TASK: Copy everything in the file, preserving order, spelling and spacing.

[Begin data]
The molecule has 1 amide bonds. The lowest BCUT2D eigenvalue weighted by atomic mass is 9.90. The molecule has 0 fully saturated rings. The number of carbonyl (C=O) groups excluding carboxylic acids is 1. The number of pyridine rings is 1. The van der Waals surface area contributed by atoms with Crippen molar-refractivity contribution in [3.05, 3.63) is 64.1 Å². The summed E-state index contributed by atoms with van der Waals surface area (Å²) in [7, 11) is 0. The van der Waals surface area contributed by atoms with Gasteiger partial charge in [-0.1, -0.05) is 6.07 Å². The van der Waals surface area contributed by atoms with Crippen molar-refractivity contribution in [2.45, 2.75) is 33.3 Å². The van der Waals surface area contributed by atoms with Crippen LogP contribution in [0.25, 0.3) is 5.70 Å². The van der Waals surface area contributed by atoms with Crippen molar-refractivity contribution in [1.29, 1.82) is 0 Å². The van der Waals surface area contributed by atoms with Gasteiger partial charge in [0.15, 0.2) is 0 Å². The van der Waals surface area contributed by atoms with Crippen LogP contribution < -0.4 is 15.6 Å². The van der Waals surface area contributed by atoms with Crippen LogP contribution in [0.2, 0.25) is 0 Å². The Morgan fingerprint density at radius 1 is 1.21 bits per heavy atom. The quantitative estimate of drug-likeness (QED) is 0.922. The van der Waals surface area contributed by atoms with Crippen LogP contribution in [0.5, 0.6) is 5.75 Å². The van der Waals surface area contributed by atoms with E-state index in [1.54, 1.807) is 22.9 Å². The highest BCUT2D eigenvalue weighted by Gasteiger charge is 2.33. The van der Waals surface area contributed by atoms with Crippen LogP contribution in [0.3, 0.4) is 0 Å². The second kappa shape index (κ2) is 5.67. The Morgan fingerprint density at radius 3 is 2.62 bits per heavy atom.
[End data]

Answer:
The molecule has 1 amide bonds. The lowest BCUT2D eigenvalue weighted by atomic mass is 9.90. The molecule has 0 fully saturated rings. The number of carbonyl (C=O) groups excluding carboxylic acids is 1. The number of pyridine rings is 1. The van der Waals surface area contributed by atoms with Crippen molar-refractivity contribution in [3.05, 3.63) is 64.1 Å². The summed E-state index contributed by atoms with van der Waals surface area (Å²) in [7, 11) is 0. The van der Waals surface area contributed by atoms with Gasteiger partial charge in [-0.1, -0.05) is 6.07 Å². The van der Waals surface area contributed by atoms with Crippen molar-refractivity contribution in [2.45, 2.75) is 33.3 Å². The van der Waals surface area contributed by atoms with Crippen LogP contribution in [0.25, 0.3) is 5.70 Å². The van der Waals surface area contributed by atoms with Crippen molar-refractivity contribution in [1.29, 1.82) is 0 Å². The van der Waals surface area contributed by atoms with Gasteiger partial charge in [0.15, 0.2) is 0 Å². The van der Waals surface area contributed by atoms with Crippen LogP contribution < -0.4 is 15.6 Å². The van der Waals surface area contributed by atoms with Crippen LogP contribution in [0.2, 0.25) is 0 Å². The Morgan fingerprint density at radius 1 is 1.21 bits per heavy atom. The quantitative estimate of drug-likeness (QED) is 0.922. The van der Waals surface area contributed by atoms with Crippen LogP contribution in [0.5, 0.6) is 5.75 Å². The van der Waals surface area contributed by atoms with E-state index in [1.54, 1.807) is 22.9 Å². The highest BCUT2D eigenvalue weighted by Gasteiger charge is 2.33. The van der Waals surface area contributed by atoms with Crippen LogP contribution in [0.3, 0.4) is 0 Å². The second kappa shape index (κ2) is 5.67. The Morgan fingerprint density at radius 3 is 2.62 bits per heavy atom.